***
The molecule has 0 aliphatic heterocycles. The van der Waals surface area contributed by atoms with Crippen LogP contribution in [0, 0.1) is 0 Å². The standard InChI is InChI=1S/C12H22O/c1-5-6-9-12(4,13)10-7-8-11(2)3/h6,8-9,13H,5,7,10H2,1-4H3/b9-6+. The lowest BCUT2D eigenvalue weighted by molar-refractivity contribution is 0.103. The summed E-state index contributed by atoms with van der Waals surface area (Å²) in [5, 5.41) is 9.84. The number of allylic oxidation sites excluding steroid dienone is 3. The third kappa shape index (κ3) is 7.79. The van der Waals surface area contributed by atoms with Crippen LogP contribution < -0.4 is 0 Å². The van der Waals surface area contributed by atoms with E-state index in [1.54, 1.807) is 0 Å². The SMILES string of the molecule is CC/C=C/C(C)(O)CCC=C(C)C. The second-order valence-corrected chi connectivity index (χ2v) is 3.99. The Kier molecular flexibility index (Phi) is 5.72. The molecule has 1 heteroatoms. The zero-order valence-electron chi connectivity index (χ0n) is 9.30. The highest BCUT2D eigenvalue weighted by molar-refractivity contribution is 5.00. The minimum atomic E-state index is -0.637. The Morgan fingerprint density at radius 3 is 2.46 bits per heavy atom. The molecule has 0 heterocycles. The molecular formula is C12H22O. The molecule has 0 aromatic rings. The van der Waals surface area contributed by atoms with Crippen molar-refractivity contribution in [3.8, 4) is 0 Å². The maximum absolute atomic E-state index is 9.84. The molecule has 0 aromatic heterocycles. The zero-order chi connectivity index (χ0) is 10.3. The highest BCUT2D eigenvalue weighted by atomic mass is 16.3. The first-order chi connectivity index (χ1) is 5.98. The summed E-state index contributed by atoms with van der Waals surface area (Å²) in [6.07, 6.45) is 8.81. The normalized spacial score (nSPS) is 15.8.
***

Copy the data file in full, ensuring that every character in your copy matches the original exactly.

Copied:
The molecule has 0 aliphatic heterocycles. The van der Waals surface area contributed by atoms with Crippen LogP contribution in [0, 0.1) is 0 Å². The standard InChI is InChI=1S/C12H22O/c1-5-6-9-12(4,13)10-7-8-11(2)3/h6,8-9,13H,5,7,10H2,1-4H3/b9-6+. The lowest BCUT2D eigenvalue weighted by molar-refractivity contribution is 0.103. The summed E-state index contributed by atoms with van der Waals surface area (Å²) in [5, 5.41) is 9.84. The number of allylic oxidation sites excluding steroid dienone is 3. The third kappa shape index (κ3) is 7.79. The van der Waals surface area contributed by atoms with Crippen LogP contribution < -0.4 is 0 Å². The van der Waals surface area contributed by atoms with E-state index in [1.54, 1.807) is 0 Å². The SMILES string of the molecule is CC/C=C/C(C)(O)CCC=C(C)C. The second-order valence-corrected chi connectivity index (χ2v) is 3.99. The Kier molecular flexibility index (Phi) is 5.72. The molecule has 1 heteroatoms. The zero-order valence-electron chi connectivity index (χ0n) is 9.30. The highest BCUT2D eigenvalue weighted by molar-refractivity contribution is 5.00. The minimum atomic E-state index is -0.637. The Morgan fingerprint density at radius 3 is 2.46 bits per heavy atom. The molecule has 0 heterocycles. The molecular formula is C12H22O. The molecule has 0 aromatic rings. The van der Waals surface area contributed by atoms with Crippen molar-refractivity contribution in [3.8, 4) is 0 Å². The maximum absolute atomic E-state index is 9.84. The molecule has 0 aromatic heterocycles. The zero-order chi connectivity index (χ0) is 10.3. The highest BCUT2D eigenvalue weighted by atomic mass is 16.3. The first-order chi connectivity index (χ1) is 5.98. The summed E-state index contributed by atoms with van der Waals surface area (Å²) in [6.07, 6.45) is 8.81. The normalized spacial score (nSPS) is 15.8.